Generally speaking, animal rescues run solely on donations, volunteers, and the generosity of animal lovers. They can sometimes partner with businesses such as pet stores for help. These businesses often let them use space to hold adoption events which is a huge help in allowing the animals to get out and be seen by potential families. To adopt an animal through a rescue in foster care, normally an application is filled out and a meet and greet is set up with the foster parents and the potential adoptees.
Some advantages of adopting from a rescue are that animals in foster care retain their social ability and are accustomed to humans. And since they spend more time living with their foster parents, there is usually more information available about the animal.
Animals from rescues are more likely to be healthy, spayed and neutered, and have a complete round of vaccinations, eliminating a lot of the guesswork because their backgrounds are known. Also the adoption process can take a little bit longer which is also an advantage because it allows for a more gradual adjustment. In the long run it will be less stressful for both the animal and you.
So which should you adopt from – a shelter or rescue?
There is no straight answer (sorry). The most important thing is to do your homework. Do as much background checking as you can on the facility that you would like to adopt from. Look for online reviews. Next get to know the adoption process for the organization. Make sure you are ok with it and how long it might take.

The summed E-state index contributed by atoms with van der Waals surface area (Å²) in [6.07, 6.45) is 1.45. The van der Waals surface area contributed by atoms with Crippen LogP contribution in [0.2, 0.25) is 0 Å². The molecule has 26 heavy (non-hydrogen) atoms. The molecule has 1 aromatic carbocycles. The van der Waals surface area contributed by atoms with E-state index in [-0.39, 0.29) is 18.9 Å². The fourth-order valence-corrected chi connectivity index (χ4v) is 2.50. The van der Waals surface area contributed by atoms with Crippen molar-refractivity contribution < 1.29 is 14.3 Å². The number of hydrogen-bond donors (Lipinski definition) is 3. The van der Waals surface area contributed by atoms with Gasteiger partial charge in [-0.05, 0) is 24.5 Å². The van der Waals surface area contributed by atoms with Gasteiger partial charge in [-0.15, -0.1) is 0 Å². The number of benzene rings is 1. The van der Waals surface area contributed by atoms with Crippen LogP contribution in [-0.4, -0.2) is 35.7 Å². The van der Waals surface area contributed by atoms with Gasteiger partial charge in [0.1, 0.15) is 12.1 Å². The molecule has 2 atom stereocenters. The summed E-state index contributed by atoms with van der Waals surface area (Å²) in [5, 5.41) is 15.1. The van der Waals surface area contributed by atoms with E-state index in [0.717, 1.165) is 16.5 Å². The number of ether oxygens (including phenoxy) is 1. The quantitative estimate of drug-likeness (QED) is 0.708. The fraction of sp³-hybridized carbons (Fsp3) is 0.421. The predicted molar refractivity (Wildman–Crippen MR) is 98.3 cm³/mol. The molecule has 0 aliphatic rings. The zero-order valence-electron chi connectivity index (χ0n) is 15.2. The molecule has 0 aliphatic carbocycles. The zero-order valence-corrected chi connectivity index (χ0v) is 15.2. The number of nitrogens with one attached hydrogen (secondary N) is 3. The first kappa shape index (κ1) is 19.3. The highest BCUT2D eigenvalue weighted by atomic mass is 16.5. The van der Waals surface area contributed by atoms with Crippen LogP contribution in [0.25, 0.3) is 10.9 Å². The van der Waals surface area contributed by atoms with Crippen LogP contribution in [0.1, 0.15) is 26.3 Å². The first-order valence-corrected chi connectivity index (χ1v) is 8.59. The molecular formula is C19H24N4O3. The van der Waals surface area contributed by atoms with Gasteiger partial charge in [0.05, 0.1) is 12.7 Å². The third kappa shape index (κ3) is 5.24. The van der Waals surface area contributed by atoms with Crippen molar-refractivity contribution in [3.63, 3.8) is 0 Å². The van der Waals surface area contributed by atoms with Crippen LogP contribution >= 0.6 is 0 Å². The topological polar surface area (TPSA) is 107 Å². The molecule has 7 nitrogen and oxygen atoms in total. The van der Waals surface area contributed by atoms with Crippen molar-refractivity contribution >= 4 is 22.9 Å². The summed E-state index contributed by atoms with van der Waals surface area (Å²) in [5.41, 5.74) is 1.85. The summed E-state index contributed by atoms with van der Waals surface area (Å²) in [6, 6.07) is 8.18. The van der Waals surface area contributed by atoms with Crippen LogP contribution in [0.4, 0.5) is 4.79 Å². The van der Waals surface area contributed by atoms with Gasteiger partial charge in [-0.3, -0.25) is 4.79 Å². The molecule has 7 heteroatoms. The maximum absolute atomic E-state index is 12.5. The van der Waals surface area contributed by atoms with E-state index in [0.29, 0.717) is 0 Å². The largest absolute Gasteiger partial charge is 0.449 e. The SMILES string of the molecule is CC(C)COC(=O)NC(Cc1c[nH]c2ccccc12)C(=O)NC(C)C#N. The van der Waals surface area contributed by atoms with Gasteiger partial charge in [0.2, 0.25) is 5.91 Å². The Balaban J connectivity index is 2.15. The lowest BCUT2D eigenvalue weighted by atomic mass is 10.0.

You’ll want to have an idea of who the people are that run the shelter or rescue and how well they care for the animals. Rather than choosing a facility, it’s more important that you make sure your future furry pet is a perfect fit and you can make the long term commitment to take care of him/her. After that it will be fate. Keep looking and you’ll know when you see the perfect companion and he will probably adopt you first.
Note: I have been a volunteer with a local no kill pet rescue in my community for many years.
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April is animal cruelty prevention month. To raise awareness for this cause, Color Street has released nail strips called “Paws for the Cause”. The nail strips cost $13 and now through the end of April, $2 from the sale of every set of Paws for the Cause will benefit Tony La Russa’s Animal Rescue Foundation.
The ARF is a non-profit based in California, with 40,000 animals rescued to date, the organization is a national leader in the rescue and recovery of at-risk dogs and cats. Their work in animal rescue includes the following:
- National natural disaster recovery and relocation for animals affected by hurricanes, wildfires, and other catastrophic events
- Rescue and relocation of dogs and cats from kill shelters across the country
- Pets for Vets, a program that partners rescued dogs with veterans in need of service dogs